11 December 2011

"The Remains of the day" by James Ivory & Ismail Merchant

Yaghan language (spoken in Tierra del Fuego - the archipelago off the southern tip of South America) has  a word that is considered to be the most succinct (and most difficult to translate to English):  "mamihlapinatapai".  It means the look shared by two people, each hoping that the other will initiate something that both desire but neither is willing to initiate.  Whew.

This 1993 Merchant Ivory movie (of course scripted by Ruth Jhabvala) is an excellent epitome of the "mamihlapinatapai" feeling.  The movie is based on Kazuo Ishiguro's book about the ambiguous relationship between a stoic perfectionist English butler (Anthony Hopkins) and a warm housekeeper (Emma Thompson).  One can sense the love between them; their reluctance to express it first; and their keen desire that the other should express first.  The housekeeper leaves to marry someone else.  Fortune offers another chance twenty years later only to be lost again.  

Anthony Hopkins' Mr Stevens is the perfect butler a master could hope for.  He runs the house with dedication and commitment; is laconic and polite with his master and with his staff.  He manages everything for his master and yet "vanishes into the wall paper" even as leaders of the era visit his master's house to  architect a European unity between the first and the second world war.  He sees nothing; hears nothing and talks nothing and offers no opinion even when the house guests seek his opinion on worldly issues.  Quite a contrast to Isaac Asimov's Henry (the butler serving the Black Widowers) who "engages" with impressive intelligence in the affairs of his guests.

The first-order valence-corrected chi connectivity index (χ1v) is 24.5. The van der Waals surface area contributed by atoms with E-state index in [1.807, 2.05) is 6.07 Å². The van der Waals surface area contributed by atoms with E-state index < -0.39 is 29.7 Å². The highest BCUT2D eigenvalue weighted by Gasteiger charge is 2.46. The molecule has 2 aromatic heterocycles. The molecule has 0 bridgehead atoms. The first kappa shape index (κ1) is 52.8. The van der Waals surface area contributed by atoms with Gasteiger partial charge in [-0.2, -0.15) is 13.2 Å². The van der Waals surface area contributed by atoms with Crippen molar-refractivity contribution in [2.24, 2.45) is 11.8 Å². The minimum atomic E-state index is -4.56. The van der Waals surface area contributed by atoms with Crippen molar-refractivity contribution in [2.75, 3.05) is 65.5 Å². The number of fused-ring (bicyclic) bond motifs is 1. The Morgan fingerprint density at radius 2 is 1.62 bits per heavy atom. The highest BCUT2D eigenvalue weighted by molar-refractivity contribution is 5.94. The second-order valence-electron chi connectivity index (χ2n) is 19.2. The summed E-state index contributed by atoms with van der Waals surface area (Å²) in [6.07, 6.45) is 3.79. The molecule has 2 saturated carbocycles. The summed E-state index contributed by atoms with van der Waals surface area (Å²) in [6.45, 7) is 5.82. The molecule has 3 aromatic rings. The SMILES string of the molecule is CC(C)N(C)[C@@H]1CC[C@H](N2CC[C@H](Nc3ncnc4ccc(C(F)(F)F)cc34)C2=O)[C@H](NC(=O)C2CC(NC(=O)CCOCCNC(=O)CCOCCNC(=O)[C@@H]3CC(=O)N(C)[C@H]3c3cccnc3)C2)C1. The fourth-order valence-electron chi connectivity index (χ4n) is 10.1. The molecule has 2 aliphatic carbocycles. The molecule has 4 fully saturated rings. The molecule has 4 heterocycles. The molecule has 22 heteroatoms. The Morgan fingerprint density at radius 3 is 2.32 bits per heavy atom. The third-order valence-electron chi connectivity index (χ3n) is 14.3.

Emma Thompson's Miss Kenton is a polite and proper lady.  She is slightly warmer than Stevens; slightly less repressed and very subtle in expressing her emotions (be it love or be it anger).  She lets her emotions get through on two occasions: one, when she teases Stevens by enquiring whether he is reading a scandalous book that could hurt her character; another when she cries in her room after announcing her decision to marry Tom.  On both occasions, Stevens "misses the bus" in understanding and reciprocating the feelings.

You feel like intervening into the movie to break the ice.  That is the feeling Kazuo Ishiguro, Ruth Jhabvala, Ismail Merchant and James Ivory wanted you to be left with.

I would rather regret doing something than regret not having done something.  Excellent movie.

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